The project generalized streamline-based simulation to describe fluid transport in naturally fractured reservoirs through a dual-media approach. Researchers compared their results with a commercial finite-difference simulator for waterflooding in five-spot and nine-spot patterns. For both dual porosity and dual permeability formulation, the streamline approach shows close agreement in terms of recovery histories and saturation profiles, with a marked reduction in numerical dispersion and grid orientation effects. An examination of the scaling behavior of the computation time indicates that the streamline approach is likely to result in significant savings for large-scale field applications.
Project performers have also developed several alternative ways of using PITTs in oilfields for the calculation of oil saturation, swept pore volume, and sweep efficiency and assessing the accuracy of such tests under a variety of reservoir conditions.
Prof Datta-Gupta has also co-authored a textbook on this technique:
Datta-Gupta, Akhil, and King, M.J., Streamline Simulation: Theory and Practice, Society of Petroleum Engineers, textbook series
Thanks for the book references, I'll get copies!
I think what he's working on though is different from the type of reservoirs I'm working on, though. He's working on limestone reservoirs, mostly from the Paleozoic through the Cretateous Eras, while I'm working on salt domes on the Gulf Coast in Miocene,Oligocene and Eocene formations. There are only a few limestone reservoirs, and they're not tight-they are reefs and cap rock reservoirs on the Texas Upper Gulf Coast domes. Bob Ebersole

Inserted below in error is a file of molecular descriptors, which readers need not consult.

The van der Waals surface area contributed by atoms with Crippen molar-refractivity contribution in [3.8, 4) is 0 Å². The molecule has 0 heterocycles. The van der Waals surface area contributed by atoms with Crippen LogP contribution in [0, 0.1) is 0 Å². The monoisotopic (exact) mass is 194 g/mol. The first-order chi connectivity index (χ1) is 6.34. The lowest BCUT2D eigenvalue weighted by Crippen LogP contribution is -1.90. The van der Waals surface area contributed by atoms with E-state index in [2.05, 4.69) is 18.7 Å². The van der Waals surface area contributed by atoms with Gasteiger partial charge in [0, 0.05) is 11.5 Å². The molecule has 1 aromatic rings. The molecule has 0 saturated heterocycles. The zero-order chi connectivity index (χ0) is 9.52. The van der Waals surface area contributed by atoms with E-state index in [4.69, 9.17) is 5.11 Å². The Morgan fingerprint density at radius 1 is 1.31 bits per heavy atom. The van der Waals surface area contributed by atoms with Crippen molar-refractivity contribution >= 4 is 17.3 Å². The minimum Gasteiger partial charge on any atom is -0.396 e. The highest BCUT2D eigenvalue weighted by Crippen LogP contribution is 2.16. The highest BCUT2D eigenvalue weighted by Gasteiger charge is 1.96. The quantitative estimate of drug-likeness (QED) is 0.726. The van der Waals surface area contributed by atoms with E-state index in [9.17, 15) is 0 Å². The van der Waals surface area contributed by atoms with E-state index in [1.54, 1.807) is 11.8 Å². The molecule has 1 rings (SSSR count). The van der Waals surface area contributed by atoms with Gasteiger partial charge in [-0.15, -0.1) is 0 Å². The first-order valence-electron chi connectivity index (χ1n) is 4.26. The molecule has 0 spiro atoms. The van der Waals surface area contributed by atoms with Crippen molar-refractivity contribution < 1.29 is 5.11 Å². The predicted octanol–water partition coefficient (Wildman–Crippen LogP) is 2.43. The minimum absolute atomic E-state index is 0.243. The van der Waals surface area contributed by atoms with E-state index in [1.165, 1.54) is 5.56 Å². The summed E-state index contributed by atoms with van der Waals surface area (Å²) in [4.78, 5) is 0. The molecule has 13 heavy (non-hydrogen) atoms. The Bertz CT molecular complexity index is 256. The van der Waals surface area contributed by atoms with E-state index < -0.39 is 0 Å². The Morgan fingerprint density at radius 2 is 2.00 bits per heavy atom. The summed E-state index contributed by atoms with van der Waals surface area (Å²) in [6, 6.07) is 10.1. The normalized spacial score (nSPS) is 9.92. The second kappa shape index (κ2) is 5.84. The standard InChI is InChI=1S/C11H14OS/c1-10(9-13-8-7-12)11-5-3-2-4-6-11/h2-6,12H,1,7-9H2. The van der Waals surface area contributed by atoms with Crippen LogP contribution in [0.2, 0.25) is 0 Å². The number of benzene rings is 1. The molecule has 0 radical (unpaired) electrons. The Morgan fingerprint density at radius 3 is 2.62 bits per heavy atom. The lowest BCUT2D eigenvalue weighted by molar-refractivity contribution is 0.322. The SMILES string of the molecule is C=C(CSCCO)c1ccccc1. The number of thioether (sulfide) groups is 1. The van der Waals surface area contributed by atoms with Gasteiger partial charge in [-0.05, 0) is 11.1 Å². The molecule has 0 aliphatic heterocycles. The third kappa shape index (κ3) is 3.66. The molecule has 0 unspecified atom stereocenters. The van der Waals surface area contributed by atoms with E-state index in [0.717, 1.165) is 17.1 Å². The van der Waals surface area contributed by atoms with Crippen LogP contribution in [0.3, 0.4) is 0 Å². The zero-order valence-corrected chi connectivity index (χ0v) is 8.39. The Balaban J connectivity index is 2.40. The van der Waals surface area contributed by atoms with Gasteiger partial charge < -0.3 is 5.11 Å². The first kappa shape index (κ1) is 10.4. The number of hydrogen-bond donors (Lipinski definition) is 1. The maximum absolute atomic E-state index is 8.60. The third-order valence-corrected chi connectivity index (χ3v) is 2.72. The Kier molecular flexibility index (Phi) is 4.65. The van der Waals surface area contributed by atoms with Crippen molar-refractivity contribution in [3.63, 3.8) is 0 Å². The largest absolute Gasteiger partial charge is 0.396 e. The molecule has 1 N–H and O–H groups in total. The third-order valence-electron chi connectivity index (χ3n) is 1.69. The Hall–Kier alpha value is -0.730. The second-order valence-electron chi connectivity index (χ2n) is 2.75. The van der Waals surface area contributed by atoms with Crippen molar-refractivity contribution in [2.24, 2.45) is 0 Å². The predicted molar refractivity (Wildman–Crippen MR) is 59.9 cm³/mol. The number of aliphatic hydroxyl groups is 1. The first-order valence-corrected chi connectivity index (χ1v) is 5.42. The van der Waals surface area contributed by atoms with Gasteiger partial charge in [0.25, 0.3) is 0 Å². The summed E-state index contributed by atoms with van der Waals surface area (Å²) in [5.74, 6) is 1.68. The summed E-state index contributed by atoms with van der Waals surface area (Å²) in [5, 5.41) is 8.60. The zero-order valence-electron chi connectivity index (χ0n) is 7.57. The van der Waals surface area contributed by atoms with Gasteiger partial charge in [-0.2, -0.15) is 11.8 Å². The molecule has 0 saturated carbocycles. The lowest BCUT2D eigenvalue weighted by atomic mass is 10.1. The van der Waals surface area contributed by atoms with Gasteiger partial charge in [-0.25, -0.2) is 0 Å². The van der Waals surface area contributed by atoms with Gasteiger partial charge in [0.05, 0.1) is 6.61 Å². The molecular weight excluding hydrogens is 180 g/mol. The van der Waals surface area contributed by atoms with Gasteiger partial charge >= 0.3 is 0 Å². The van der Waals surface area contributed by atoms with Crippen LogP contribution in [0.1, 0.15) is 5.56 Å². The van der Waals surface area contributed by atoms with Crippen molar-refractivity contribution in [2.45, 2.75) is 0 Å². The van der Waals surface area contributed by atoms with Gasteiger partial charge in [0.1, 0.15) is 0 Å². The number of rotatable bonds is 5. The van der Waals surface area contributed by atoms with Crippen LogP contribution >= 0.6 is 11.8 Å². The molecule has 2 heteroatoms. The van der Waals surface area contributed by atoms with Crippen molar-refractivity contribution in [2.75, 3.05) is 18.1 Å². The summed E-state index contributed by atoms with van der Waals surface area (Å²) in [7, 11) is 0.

Some of the oldest fields that probably haven't been subjected to modern extraction techinques:
what a coincidence?
Tuning the extraction rate up and down using the Oil Shock model gives insight that you can't get from HL. FWIW
Right the shock model could actually correct for technical advances in extraction technology.
I don't agree that HL is wrong per-se but once technical advances are in place for a long period of time and no new ones cause significant changes HL would again be correct.
Back to the dogleg phenomena HL would settle back to the correct answer once the furious drilling campaign fails to produce results that can sustain the rate of drilling.
Your correct that HL is blind to this sort of systematic error because of technical advances but over time as real production data is added it corrects itself.
Considering that both shock and HL point to fairly steep declines already its safe to conclude that the steep decline
model is probably correct and in my opinion like global warming we have underestimated the real decline rate. Since no one has really taken technical advances into account.
deuterium, look at my posts downthread. Off shore wells that are drilled horizontally don't run out of oil more quickly than onshore wells, but rather the workovers cost 10 or 20 times as much as the equivalent workover on an onshore well, so the well can't be produced for years at low level of production with a high water cut.